Dr. Rogerson will meet you to sign his initials on the operative site and to answer any questions.

  Your knee will be scrubbed and shaved in preparation for surgery.

  An anesthetist will discuss the type of anesthesia that will be used during your surgery.

On the Road to Your Recovery

Rehabilitation

Unless you have had a ligament reconstruction, you should be able to return to most physical activities after 6 to 8 weeks, or sometimes much sooner. Higher impact activities may need to be avoided for a longer time. You will need to talk with your doctor before returning to intense physical activities. If your job involves heavy work, it may be longer before you can return to your job. Discuss when you can safely return to work with your doctor. The final outcome of your surgery will likely be determined by the degree of damage to your knee. For example, if the articular cartilage in your knee has worn away completely, then full recovery may not be possible.You may need to change your lifestyle. This might mean limiting your activities and finding low-impact exercise alternative.

Swelling

Keep your leg elevated as much as possible for the first few days after surgery. Apply ice as recommended by your doctor to relieve swelling and pain.

Dressing Care

You will leave the hospital with a dressing covering your knee. Keep your incisions clean and dry. Your surgeon will tell you when you can shower or bathe, and when you should change the dressing.

Your surgeon will see you in the office a few days after surgery to check your progress, review the surgical findings, and begin your postoperative treatment program

Bearing Weight

Most patients need crutches or other assistance after arthroscopic surgery. Your surgeon will tell you when it is safe to put weight on your foot and leg. If you have any questions about bearing weight, call your surgeon.

Driving

Your doctor will discuss with you when you may drive. This decision is based on a number of factors. Typically, patients are able to drive from 1 to 3 weeks after the procedure.

Medications

Your doctor will prescribe pain medication to help relieve discomfort following your surgery. He or she may also recommend medication such as aspirin to lessen the risk of blood clots.

Exercises to Strengthen Your Knee

You should exercise your knee regularly for several weeks after surgery. This will restore motion and strengthen the muscles of your leg and knee. Therapeutic exercise will play an important role in how well you recover. A formal physical therapy program may improve your final result.

More Information

Surgical Pre-Op Instructions

Description of what medicine and food to avoid prior your total hip replacement.

Surgical Pre-Op Instructions

Post-Op Knee Arthroscopy Instructions

Post-op instructions to continue your journey to full recovery following your knee scope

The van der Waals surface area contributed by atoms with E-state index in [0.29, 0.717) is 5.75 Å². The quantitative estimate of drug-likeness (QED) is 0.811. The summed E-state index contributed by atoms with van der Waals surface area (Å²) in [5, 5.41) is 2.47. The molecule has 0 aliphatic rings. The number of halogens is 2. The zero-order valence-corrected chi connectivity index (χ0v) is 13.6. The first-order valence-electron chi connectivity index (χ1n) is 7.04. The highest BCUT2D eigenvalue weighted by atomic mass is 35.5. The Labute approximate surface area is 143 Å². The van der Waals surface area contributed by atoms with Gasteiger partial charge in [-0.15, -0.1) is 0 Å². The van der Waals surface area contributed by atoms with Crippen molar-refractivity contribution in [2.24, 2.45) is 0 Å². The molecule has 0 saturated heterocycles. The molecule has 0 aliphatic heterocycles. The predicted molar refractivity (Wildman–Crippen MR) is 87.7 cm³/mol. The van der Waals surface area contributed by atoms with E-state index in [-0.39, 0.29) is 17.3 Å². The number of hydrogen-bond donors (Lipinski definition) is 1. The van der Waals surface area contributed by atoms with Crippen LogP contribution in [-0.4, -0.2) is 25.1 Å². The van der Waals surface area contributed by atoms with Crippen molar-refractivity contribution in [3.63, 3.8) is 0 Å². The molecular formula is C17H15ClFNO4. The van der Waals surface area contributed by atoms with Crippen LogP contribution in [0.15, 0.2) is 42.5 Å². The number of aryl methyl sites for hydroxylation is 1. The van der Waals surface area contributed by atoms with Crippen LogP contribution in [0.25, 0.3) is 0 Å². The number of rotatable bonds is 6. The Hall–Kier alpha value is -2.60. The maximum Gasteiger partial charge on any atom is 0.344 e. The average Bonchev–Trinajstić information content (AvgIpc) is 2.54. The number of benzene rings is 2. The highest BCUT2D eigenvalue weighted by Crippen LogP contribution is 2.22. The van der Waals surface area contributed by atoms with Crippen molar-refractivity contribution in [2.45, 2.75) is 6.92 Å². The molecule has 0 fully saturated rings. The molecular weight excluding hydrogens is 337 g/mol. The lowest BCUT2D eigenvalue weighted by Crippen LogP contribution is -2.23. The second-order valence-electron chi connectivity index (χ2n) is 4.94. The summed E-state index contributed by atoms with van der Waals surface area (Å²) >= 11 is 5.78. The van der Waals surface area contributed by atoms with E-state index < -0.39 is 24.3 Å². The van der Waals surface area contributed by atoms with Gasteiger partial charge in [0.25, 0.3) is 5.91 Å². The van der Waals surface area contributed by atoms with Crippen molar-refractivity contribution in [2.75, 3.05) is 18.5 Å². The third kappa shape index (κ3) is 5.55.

Post-Op Knee Arthroscopy Instructions

Meniscal Tears

Meniscal tears are among the most common knee injuries. Athletes, particularly those who play contact sports, are at risk for meniscal tears. However, anyone at any age can tear a meniscus. When people talk about torn cartilage in the knee, they are usually referring to a torn meniscus.

Meniscal Tears

Runner's Knee (Patellofemoral Pain)

Runners, jumpers, and other athletes such as skiers, cyclists, and soccer players put heavy stress on their knees. Runner’s knee is a term used to refer to a number of medical conditions that cause pain around the front of the knee (patellofemoral pain).

Runner’s Knee

Patellofemoral Arthritis

Arthritis of the knee is a leading cause of disability in the United States. Patellofemoral arthritis affects your kneecap (patella bone). It causes pain in the front of your knee and can make it difficult to kneel and climb stairs.

Patellofemoral Arthritis

Pes Anserine (Knee Tendon) Bursitis

Bursae are small, jelly-like sacs that are located throughout the body, including around the shoulder, elbow, hip, knee, and heel. They contain a small amount of fluid, and are positioned between bones and soft tissues, acting as cushions to help reduce friction.

Pes anserine bursitis is an inflammation of the bursa located between the shinbone (tibia) and three tendons of the hamstring muscle at the inside of the knee.

Knee Tendon Bursitis

Viscosupplementation Treatment for Arthritis

Although there is no cure for osteoarthritis of the knee, there are many treatment options available. The primary goals of treatment are to relieve pain and restore function.

Viscosupplementation Treatment for Arthritis

Arthritis of the Knee

Arthritis is inflammation of one or more of your joints. Pain, swelling, and stiffness are the primary symptoms of arthritis. Any joint in the body may be affected by the disease, but it is particularly common in the knee.

Arthritis of the Knee